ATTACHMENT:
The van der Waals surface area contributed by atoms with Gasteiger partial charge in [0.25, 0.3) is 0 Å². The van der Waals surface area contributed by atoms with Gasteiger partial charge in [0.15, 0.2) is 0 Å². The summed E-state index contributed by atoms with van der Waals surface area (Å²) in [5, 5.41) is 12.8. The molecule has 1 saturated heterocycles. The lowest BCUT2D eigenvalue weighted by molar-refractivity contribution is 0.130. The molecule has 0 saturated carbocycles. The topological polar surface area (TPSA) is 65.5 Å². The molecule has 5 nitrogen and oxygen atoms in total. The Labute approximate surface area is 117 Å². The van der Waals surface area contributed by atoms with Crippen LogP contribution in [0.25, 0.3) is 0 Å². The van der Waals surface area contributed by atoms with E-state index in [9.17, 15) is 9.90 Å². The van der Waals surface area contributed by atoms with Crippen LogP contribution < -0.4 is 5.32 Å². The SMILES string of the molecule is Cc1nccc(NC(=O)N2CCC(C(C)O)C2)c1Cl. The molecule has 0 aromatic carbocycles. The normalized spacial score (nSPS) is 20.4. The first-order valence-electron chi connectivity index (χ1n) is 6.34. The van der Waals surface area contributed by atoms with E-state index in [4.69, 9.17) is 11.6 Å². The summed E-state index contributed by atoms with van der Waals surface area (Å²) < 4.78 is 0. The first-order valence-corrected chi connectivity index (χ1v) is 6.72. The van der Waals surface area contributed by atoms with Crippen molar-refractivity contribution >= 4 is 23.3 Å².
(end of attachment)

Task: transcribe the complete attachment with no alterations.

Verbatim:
The van der Waals surface area contributed by atoms with Gasteiger partial charge in [0.25, 0.3) is 0 Å². The van der Waals surface area contributed by atoms with Gasteiger partial charge in [0.15, 0.2) is 0 Å². The summed E-state index contributed by atoms with van der Waals surface area (Å²) in [5, 5.41) is 12.8. The molecule has 1 saturated heterocycles. The lowest BCUT2D eigenvalue weighted by molar-refractivity contribution is 0.130. The molecule has 0 saturated carbocycles. The topological polar surface area (TPSA) is 65.5 Å². The molecule has 5 nitrogen and oxygen atoms in total. The Labute approximate surface area is 117 Å². The van der Waals surface area contributed by atoms with Crippen LogP contribution in [0.25, 0.3) is 0 Å². The van der Waals surface area contributed by atoms with E-state index in [9.17, 15) is 9.90 Å². The van der Waals surface area contributed by atoms with Crippen LogP contribution < -0.4 is 5.32 Å². The SMILES string of the molecule is Cc1nccc(NC(=O)N2CCC(C(C)O)C2)c1Cl. The molecule has 0 aromatic carbocycles. The normalized spacial score (nSPS) is 20.4. The first-order valence-electron chi connectivity index (χ1n) is 6.34. The van der Waals surface area contributed by atoms with E-state index in [4.69, 9.17) is 11.6 Å². The summed E-state index contributed by atoms with van der Waals surface area (Å²) < 4.78 is 0. The first-order valence-corrected chi connectivity index (χ1v) is 6.72. The van der Waals surface area contributed by atoms with Crippen molar-refractivity contribution >= 4 is 23.3 Å².